Digitisation projects face unusually diverse and intricate problems such as: collaboration between different institutions, creation of content, website development, developing learning and teaching materials, financial and resource restraints as well as team coordination.
Are there ways in which the specific and difficult problems faced by digitisation projects can be mitigated by investigating different project management methodologies?
Is there anything to learn from the software development community, and their use of agile methodology as an approach to project management?
Cascading Project Management
Many digitisation projects will be familiar with cascading or waterfall project management methodologies such as PRINCE2 . The PRINCE methodology is a very structured approach to project management, allowing distinct project activities such as: a beginning, middle and ending.
PRINCE encourages a robust and structured practice of documentation, allowing a record of progress and decisions and work packages.
It also results in a clear path being constructed; like stepping stones it guides the team on its project journey.
But there are problems with the PRINCE methodology that can directly effect the success of digitisation projects. Below are some of the failings which seem to imapct upon digitisation projects the most. For example:
- Each work package must be completed before being able to move on to the next (hence the waterfall/cascading analogy)
- PRINCE is not good at dealing with change. Most digitisation projects have to deal with software development that requires different versions and changes, and PRINCE is not geared for dealing with these itterations.
- Finally, it is often not enough to simply be linear and logical (think about all those failed Government IT projects)
So what is the alternative, and what can it bring to digitisation projects that a strict PRINCE methodology cannot?
Typically used in software development, agile methodologies attempt to address some of the failings of the more standard approaches to project management.
Agile shifts the focus of project methodology so that it is the role of the user/customer that is at the heart of the planning for a project.
It also assumes that a project will inevitably change directions and focus and it allows teams to respond to the unpredictability of building software, and to respond and change the direction of a project throughtout its development.
So how can an agile approach to project methodology help digitisation projects?:
- Sustainability is inherently a part of agile methodology, for example: It’s transparent; all about customer collaboration, and; it’s a ‘humane’ way of working, encouraging staff retention.
- Rather than guessing timescales for particular tasks, agile allows for short bursts of development, which can be itterative, and allow for work to be constantly created and improved, all of which can be constrained within the timescales of the milestones.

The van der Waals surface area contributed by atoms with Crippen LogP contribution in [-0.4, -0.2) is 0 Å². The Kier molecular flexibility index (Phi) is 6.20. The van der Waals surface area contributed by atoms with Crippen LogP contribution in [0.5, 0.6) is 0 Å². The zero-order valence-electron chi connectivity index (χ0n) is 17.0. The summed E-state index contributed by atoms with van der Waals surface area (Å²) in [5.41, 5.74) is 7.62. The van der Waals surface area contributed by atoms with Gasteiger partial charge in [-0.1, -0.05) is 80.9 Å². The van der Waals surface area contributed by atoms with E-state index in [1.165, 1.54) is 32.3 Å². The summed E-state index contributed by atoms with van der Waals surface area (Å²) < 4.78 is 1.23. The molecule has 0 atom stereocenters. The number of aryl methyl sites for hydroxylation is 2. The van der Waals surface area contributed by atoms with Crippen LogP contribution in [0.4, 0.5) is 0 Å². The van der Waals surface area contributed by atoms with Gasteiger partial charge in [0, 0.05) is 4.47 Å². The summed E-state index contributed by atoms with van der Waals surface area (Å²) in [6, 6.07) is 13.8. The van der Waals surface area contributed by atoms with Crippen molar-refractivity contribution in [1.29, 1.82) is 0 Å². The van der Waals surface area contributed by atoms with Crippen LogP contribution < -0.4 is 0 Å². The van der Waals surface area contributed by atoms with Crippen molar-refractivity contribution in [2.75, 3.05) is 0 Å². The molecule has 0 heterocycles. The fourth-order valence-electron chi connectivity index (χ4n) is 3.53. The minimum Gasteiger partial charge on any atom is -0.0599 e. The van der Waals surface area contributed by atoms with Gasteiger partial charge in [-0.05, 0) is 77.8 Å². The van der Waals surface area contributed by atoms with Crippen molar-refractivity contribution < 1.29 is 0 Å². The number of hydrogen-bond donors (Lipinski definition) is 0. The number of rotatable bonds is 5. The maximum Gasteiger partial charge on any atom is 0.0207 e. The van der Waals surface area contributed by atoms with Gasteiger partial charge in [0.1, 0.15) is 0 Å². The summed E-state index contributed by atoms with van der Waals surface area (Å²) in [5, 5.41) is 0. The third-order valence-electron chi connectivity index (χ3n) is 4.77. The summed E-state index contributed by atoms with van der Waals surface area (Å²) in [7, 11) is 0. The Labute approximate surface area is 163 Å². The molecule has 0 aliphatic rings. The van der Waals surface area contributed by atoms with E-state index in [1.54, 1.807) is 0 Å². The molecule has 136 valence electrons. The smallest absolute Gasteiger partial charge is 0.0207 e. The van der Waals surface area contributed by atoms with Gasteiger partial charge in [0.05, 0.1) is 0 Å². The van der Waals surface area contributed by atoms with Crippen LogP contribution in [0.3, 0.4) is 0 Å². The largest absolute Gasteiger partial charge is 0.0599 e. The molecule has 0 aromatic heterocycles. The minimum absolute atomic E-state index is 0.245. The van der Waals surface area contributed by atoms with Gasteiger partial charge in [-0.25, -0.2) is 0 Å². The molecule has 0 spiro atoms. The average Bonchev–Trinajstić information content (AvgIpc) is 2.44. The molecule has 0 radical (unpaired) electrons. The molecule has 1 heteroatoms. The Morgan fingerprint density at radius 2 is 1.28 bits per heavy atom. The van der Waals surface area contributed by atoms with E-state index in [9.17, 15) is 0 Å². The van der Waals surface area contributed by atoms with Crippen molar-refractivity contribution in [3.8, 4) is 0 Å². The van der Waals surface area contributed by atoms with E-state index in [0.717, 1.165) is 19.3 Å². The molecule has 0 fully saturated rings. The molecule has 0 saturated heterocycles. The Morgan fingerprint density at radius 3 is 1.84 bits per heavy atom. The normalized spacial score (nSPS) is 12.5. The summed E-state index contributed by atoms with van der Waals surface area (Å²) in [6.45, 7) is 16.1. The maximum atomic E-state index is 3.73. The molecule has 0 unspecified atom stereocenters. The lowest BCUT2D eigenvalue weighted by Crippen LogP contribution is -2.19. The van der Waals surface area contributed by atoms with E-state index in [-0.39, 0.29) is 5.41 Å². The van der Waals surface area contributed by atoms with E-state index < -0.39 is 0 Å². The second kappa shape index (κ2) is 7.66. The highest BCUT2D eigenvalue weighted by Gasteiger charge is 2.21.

- Testing, or for Digitisation projects Quality Assurance can be done at the end of each short cycle, mistakes recitfied, and new work spun off.
- Usability and evaluation is embedded within the work, rather than falling at the end.
- Changes can be made at intervals that don’t effect the overall milestones of the project. If you have a set workpackage, then chaging it can impact on every other workpackage.
- Breathing spaces are built into the project. The end of each cycle can be a time for reflection, and allow other team members to engage in areas they haven’t worked on.
- Everyone is involved in the project. Meetings will involve all parties, planning needs to have the involvement of every person, not just managers and directors. New ideas can be born and fed into the planning.
But Digitisation projects are a complex mix of intricate and diffuse problems, so a single project methodology may not necessarily be right to address all the issues projects can find themselves facing.
Is it really Either/Or?
Is there a case to be made for blending the two methodologies? Indeed, it may be that projects already do this, but without consciously acknowledging this.
Digitisation projects are almost always a two part process: the technical side (development of the web page, repository, metadata, OCR etc), and then the practical side of actually digitising the images/documents, transporting the documents etc.
It may be that Digitisation Projects can use a blend of the two methodologies, or can cherry pick from the various methodologies that exist to enhance and maximise the effecacy of their projects.
Project management should never just be an accepted part of the project, instead it must be constantly interogated and assesed as any other risk would be. Maybe our project methodologies are the biggest risk of all!